According to the Centers for Disease Control and Prevention (CDC), malaria is a mosquito-born disease caused by a parasite. While roughly less than 2,000 cases are diagnosed annually in the US, it’s a terrible disease in areas like sub-Saharan Africa. Globally, according to the World Health Organization (WHO), there are over 217 million malaria cases and 435,000 deaths. Malaria eradication programs usually focus on eliminating the small puddles of water that the mosquitoes use to breed, or by using an insecticide to kill larvae or mosquitoes. An issue with the latter approach is that in some cases mosquito populations may become resistant to certain pesticides.
One of the standard methods used to assess resistance in adult mosquito populations is the WHO insecticide susceptibility test (bioassay). Researchers Sean Tomlinson, Henrietta C. Yates, Ambrose Oruni, Harun Njoroge, , , and
“The WHO bioassay kit consists of several acrylic pieces that are assembled into a unit. Parts of the kit commonly break, reducing the capacity of insectaries to carry out resistance profiling. Since there is at present only a single supplier for the test kits, replacement parts can be hard to procure in a timely fashion. Here, we present 3D printable versions for all pieces of the WHO bioassay kit,” the team wrote.
“Using widely available polylactic acid (PLA) filament as a printing material, we were able to design and print functional replacements for each piece of the WHO bioassay kit. We note no significant difference in mortality results obtained from PLA printed tubes and WHO acrylic tubes. Additionally, we observed no degradation of PLA in response to prolonged exposure times of commonly used cleaning solutions.”
The WHO bioassay test consists of mosquitoes held in one of two tubes – one tube is lined with untreated paper, while the other is lined with insecticide-impregnated paper. The tubes are capped with a screen mesh, and the mosquitoes are held inside for an hour. The mortality percentage of the bugs in the insecticide tube, 24 hours post-exposure, is used to measure insecticide susceptibility.
One kit, pictured above, contains two tubes, two mesh screens, two screw caps, four spring clips, one slide unit, and one slide. Some of these components can become damaged, lost, or worn over time, which can cause “a reduced capacity of insectaries to conduct bioassays,” and due to high costs and long shipping times, replacing these parts is not always easy or economically feasible.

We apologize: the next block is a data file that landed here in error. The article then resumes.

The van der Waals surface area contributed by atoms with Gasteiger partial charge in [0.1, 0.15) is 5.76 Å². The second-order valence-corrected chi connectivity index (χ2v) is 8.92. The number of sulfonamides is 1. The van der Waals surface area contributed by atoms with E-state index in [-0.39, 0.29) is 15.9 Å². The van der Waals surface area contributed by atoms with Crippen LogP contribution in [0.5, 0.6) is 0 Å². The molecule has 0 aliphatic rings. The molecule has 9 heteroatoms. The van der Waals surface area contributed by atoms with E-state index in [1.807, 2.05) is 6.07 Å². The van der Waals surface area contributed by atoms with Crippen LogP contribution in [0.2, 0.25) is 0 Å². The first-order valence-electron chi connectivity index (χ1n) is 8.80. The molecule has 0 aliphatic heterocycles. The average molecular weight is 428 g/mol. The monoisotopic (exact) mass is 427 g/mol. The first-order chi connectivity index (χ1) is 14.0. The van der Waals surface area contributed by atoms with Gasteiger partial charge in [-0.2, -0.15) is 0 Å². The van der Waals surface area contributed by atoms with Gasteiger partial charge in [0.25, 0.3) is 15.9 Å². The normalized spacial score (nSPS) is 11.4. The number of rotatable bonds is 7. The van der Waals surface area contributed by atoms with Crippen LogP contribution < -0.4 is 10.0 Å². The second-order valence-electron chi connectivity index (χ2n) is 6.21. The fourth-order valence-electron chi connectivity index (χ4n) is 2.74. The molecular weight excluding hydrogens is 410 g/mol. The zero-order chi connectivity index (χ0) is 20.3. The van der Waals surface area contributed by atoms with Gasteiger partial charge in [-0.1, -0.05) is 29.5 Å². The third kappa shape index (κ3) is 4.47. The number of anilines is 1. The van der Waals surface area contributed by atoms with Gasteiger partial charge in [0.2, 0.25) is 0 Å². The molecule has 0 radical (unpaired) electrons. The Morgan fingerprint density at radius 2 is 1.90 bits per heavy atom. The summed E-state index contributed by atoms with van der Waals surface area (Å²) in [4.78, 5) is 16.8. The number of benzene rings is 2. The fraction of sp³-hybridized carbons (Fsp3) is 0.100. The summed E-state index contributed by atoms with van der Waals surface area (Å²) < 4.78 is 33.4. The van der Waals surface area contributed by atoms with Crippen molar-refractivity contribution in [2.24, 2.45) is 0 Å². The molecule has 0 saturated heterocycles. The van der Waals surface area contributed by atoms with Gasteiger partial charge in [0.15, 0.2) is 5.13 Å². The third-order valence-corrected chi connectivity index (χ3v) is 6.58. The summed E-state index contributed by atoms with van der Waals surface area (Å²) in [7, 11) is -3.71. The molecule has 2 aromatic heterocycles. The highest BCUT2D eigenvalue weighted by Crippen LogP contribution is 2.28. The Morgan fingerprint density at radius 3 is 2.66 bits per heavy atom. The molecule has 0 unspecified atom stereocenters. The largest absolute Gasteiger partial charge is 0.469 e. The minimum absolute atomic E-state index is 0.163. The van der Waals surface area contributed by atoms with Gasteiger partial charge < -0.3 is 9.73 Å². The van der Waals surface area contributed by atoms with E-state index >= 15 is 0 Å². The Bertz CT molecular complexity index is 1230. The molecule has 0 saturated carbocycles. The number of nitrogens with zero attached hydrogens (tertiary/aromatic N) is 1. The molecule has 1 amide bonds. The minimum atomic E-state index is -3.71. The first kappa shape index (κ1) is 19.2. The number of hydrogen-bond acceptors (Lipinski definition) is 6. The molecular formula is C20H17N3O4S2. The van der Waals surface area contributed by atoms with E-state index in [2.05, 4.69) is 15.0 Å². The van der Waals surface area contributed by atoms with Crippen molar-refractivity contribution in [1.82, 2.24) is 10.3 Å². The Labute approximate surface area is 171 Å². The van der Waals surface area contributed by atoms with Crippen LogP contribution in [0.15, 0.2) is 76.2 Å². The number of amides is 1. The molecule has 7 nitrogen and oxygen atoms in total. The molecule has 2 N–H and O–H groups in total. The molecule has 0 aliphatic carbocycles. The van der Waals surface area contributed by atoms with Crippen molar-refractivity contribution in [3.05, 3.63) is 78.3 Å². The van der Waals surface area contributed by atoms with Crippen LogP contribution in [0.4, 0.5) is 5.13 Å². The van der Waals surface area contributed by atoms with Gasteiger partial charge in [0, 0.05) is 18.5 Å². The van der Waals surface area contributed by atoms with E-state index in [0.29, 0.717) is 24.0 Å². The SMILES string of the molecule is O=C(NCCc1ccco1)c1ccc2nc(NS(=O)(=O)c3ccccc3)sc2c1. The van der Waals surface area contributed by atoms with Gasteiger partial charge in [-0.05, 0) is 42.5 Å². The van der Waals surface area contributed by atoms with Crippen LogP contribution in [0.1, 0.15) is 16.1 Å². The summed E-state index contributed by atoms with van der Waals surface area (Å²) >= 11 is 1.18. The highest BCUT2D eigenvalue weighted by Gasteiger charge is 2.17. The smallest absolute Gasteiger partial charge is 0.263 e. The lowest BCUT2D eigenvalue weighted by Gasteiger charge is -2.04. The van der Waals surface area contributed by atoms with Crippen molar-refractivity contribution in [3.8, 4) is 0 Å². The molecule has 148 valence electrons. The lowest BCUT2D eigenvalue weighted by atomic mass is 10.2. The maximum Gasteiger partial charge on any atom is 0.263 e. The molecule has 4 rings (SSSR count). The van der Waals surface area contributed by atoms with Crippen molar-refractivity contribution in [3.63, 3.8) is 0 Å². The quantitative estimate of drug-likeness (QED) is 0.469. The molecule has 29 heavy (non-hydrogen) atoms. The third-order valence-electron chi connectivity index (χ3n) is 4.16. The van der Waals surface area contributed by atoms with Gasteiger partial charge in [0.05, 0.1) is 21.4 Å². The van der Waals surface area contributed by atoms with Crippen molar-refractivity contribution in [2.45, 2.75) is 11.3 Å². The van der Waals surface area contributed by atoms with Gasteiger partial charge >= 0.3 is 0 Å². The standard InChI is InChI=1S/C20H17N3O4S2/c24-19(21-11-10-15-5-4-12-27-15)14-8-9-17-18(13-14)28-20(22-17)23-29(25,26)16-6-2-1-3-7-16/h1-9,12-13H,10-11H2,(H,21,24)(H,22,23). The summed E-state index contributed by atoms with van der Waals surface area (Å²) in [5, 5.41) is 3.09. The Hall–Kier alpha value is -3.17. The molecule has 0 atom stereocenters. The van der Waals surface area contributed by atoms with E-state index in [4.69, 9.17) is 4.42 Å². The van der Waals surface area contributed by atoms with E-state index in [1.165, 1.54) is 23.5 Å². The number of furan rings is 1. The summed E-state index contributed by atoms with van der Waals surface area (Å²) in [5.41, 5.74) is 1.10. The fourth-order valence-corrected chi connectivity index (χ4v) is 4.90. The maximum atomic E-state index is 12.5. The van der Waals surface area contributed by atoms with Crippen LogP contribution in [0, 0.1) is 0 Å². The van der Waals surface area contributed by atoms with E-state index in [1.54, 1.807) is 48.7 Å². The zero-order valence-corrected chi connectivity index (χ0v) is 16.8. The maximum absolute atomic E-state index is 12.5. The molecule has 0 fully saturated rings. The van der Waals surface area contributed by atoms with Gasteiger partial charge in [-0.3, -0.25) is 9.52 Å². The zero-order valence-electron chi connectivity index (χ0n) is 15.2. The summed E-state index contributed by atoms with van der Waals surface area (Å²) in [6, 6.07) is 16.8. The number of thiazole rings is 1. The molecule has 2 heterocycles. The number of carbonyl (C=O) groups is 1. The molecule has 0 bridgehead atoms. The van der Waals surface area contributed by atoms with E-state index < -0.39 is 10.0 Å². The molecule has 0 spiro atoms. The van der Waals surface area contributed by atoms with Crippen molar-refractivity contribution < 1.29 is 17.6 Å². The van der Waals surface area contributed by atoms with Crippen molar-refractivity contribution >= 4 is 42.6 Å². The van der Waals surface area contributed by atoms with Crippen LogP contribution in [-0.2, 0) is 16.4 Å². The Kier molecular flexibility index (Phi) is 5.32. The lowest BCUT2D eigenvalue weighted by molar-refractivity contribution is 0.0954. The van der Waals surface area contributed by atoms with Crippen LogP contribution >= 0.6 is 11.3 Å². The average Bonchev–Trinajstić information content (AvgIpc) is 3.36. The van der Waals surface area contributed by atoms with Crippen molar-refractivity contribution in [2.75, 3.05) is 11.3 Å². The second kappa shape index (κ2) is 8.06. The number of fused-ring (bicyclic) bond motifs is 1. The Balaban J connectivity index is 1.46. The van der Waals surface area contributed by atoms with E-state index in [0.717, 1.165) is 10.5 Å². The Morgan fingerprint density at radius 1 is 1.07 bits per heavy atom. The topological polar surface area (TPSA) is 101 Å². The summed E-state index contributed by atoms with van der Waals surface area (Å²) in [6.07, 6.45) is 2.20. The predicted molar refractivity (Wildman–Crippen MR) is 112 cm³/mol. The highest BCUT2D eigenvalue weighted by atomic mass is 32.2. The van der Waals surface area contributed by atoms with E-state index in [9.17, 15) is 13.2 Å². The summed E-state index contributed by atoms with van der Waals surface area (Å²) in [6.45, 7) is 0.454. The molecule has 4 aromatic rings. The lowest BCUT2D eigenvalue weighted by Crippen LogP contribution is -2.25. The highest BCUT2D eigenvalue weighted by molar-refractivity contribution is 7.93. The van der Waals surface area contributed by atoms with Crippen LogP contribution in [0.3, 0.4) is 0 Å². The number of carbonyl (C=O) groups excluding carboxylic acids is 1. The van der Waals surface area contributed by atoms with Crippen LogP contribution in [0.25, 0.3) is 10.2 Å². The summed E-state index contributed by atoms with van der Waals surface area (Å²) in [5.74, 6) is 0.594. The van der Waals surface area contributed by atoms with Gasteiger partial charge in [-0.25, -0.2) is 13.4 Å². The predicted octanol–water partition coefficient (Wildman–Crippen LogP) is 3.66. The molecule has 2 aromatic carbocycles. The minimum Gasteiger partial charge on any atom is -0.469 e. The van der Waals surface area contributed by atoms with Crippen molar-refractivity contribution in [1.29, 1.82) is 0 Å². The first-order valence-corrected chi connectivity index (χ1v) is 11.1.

“Our designs can be used to produce replacement parts for the WHO bioassay kit in any facility with a 3D printer, which are becoming increasingly widespread,” the team wrote.
“Here, we present 3D printable replacement parts for the WHO bioassay kit which print without the need for tools or glue; and which interface with existing WHO bioassay parts.”
The team created the 3D model files for the components using SketchUp and OpenSCAD, though some parts couldn’t be directly replicated; the existing design was slightly modified for these so that they could be successfully 3D printed. The files were sliced with Ultimaker’s Cura 3.3.1, and the parts were 3D printed, out of white 1.75 mm PLA, on an Original Prusa i3 MK3 and MK3S. The CAD and STL files are available on Github.
The outer geometry of the tube rims was changed from squared to triangular in order to save on plastic usage and reduce print time. The slide unit features an internal section where the gate slides, and the team had to adapt it to become 3D printable. Two halves were created, and they found a way to bond them together.
“We designed a sliding clip method of joining two screw flanges of the slide unit. Two halves of the slide unit are printed with the addition of arrow-like notches on each side; these interface with a sliding lock clip that mechanically locks the two halves together and creates a gap for the gate to slide through,” the researchers explained.
The slide unit was also redesigned to fix the friction nodules, which means that there is some assembly required now; however, this can be done without tools. The team also added a 3 mm border to the CAD version of the mesh screen to make them stronger for handling purposes.
The team used a standard 4% WHO diagnostic dose of DDT insecticide to perform susceptibility tests on two Kenyan laboratory strains of Mbita and Kilifi female mosquitoes; the insect colonies are maintained by the Kenya Medical Research Institute and the Liverpool School of Tropical Medicine. After the 24-hour holding period, they recorded percentage mortality, and found “no significant difference” between the WHO bioassay kits and the 3D printed ones.
They also exposed some of the parts, like mesh screens and screw caps, to four different sucrose solutions often used during the actual bioassay protocol, in order to observe if the PLA degraded.
“After exposure to 10% sucrose, 70% ethanol, 3% Rely+On Virkon (Lanxess) and 5% Decon 90 (Decon Laboratories Ltd.), we observed no signs of degradation of the PLA strength, tensibility, surface colour or size,” they wrote.
The researchers believe that the best use case for their 3D printed parts is as a replacement library for missing or damaged parts of the original WHO bioassay kit. These replacement components join other 3D printing uses, such as membrane feeder aids, blood filters, and diagnostic tools, in helping to learn about, diagnose, fight, and prevent malaria.
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